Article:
What are the odds the 2012 European football championship, co-hosted by Poland and Ukraine and which kicks off on Friday, could be hit by an illegal betting or match-fixing scandal?
Officials from Uefa and other international sports federations meeting recently in the Swiss city of Neuchâtel said they were confident Euro 2012 would not be tainted. But some experts say they are “blind” to the realities.
Europe’s football body monitors millions of football bets placed with 300-400 legal operators via a so-called early-warning system to detect anomalies in betting patterns.
Every year some 31,000 matches are examined – 1,900 Uefa tournament games, and those in the first and second divisions of its 53 national associations. Over the past two years it has spotted some 250 matches with irregular betting movements. Euro 2012’s 31 games will be closely scrutinised.
“Of course we are watching what’s going on very attentively. But Euro 2012 is not a competition with a high risk for match-fixing, as it will be watched by some 200 million people – that is 200 million referees,” Pierre Cornu, Uefa’s chef legal counsel for integrity and regulatory affairs told the audience at the roundtable talks on match-fixing.
“Match-fixing is a serious problem, but 99.99 per cent of all matches you watch are clean. The 0.01 per cent is certainly disturbing but we shouldn’t get too obsessed.”
Interpol estimates $300-500 billion (SFr289-483 billion) is gambled a year on sport. The proliferation of technological change allowing bets to be offered on all manner of sporting events across the globe via the internet and mobile phones, and the growth of illegal markets, mainly in Asia, has intensified the threat of match-rigging.
Despite Cornu’s public optimism, Uefa remains worried; its president Michel Platini recently warned that match-fixing was “killing the game”.
Denis Oswald, a member of the executive board of the International Olympic Committee (IOC) and a specialist on match-fixing, agreed with Cornu: “With so many people watching I don’t think it’s likely something will happen. If I wanted to manipulate a match, it wouldn’t be at Euro 2012.”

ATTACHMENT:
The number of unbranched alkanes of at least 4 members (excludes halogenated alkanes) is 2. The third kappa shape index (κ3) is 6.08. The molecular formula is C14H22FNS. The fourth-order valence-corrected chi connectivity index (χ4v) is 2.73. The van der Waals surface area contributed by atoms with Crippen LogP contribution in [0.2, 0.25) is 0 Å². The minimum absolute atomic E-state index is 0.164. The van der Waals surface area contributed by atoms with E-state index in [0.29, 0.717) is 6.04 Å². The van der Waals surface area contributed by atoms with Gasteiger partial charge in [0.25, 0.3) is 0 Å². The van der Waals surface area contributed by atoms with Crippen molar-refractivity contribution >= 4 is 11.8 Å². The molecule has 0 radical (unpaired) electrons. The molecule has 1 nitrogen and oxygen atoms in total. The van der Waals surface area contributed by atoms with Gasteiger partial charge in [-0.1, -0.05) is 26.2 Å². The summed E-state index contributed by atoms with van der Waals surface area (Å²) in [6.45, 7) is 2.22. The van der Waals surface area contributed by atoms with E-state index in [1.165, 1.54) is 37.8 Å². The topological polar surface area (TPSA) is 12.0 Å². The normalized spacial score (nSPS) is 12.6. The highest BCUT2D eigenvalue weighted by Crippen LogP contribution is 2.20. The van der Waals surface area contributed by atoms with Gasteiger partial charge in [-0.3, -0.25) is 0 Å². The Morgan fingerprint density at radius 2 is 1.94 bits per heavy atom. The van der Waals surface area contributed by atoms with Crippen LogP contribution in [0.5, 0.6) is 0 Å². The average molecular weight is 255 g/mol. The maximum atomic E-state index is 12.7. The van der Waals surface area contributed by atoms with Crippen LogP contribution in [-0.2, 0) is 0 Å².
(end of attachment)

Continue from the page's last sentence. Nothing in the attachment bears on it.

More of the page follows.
But Hervé Martin Delpierre, director of the documentary film Sport, Mafia et Corruption, who spent 18-months investigating match-fixing, felt there was a “real potential risk” that Euro 2012 may be targeted.
He said Cornu was “overly optimistic” as the early warning system only scanned legal sites.
“Unfortunately they are blind to 80-90 per cent of the bets that are placed worldwide, in particular in Asia,” Delpierre told swissinfo.ch.
Gamblers’ and fixers’ options have exploded. There are an estimated 15,000 online gambling sites and you can now place up to 300 different kinds of bets during a match up to five minutes before the end on everything from the number of corners during the first half to the first goal scorer.
And the idea that match-fixers are only targeting small matches is false, added the filmmaker.
“If you talk to the people from Early Warning System GmbH or Sportradar, which oversee most bets in Europe, they will tell you that Uefa Champions League and World Cup qualifiers are also at risk and there are strong suspicions,” he noted.
And previous Euro tournaments are not free of suspicion. Uefa are currently investigating allegations that the Euro 2008 qualifier between Norway and Malta was rigged.
Unpaid wages and corruption
Investigative journalist Declan Hill, who has written extensively on match-fixing, was more cautious, however. He said match-brokers would probably be present in Ukraine and Poland but he doubted they would be successful.
“There are only 16 teams in this tournament, nine of whom have a good chance of winning and there are dark horses. But more importantly, most of those football associations involved pay the players,” he told swissinfo.ch.
“It’s ‘the’ issue which the IOC and Fifa keep ducking. Many of their national associations rip off players so some teams at the World Cup, for example, don’t get paid and that opens the door to fixers.”
In February FIFPro, the global union for professional players, published a survey of 3,400 players in mainly eastern Europe that showed that 12 per cent had been approached to consider match-fixing and 23.6 per cent were aware of match-fixing in their league. It concluded there was a clear link between unpaid or late wages and corruption.
Hill said 60 national match-fixing investigations were underway linked to a gang of 20-30 Asian match-fixers from Singapore, Malaysia, Indonesia and Thailand, who travel the globe and form alliances with criminal groups in places like Germany, Finland and Italy. One thousand sports officials and players have been arrested and 100 people charged, he added.
In Italy 50 suspects have been arrested over the past year in a widening match-fixing scandal led by prosecutors in Cremona that involves 22 clubs and 33 matches. Many more people have been placed under investigation.
Italian Prime Minister Mario Monti last week suggested Italian football should be suspended for two to three years. Italy coach Cesare Prandelli said it wouldn't bother him if his team withdraws from this year’s tournament.
International sports bodies say they have a zero-tolerance approach to corruption in sport and have introduced a raft of measures like whistleblower hotlines, preventive programmes and networks of “Integrity Officers”.
But without more government support and a harmonised legal framework, they will find it difficult to slow the growing phenomenon.
“For the moment match-fixing is not a priority for governments. It’s really a long-term struggle that is much tougher than the fight against doping given the scale of the problem, the sums involved and the complexity of the investigations,” IOC director general Christophe De Kepper told the Neuchâtel round table.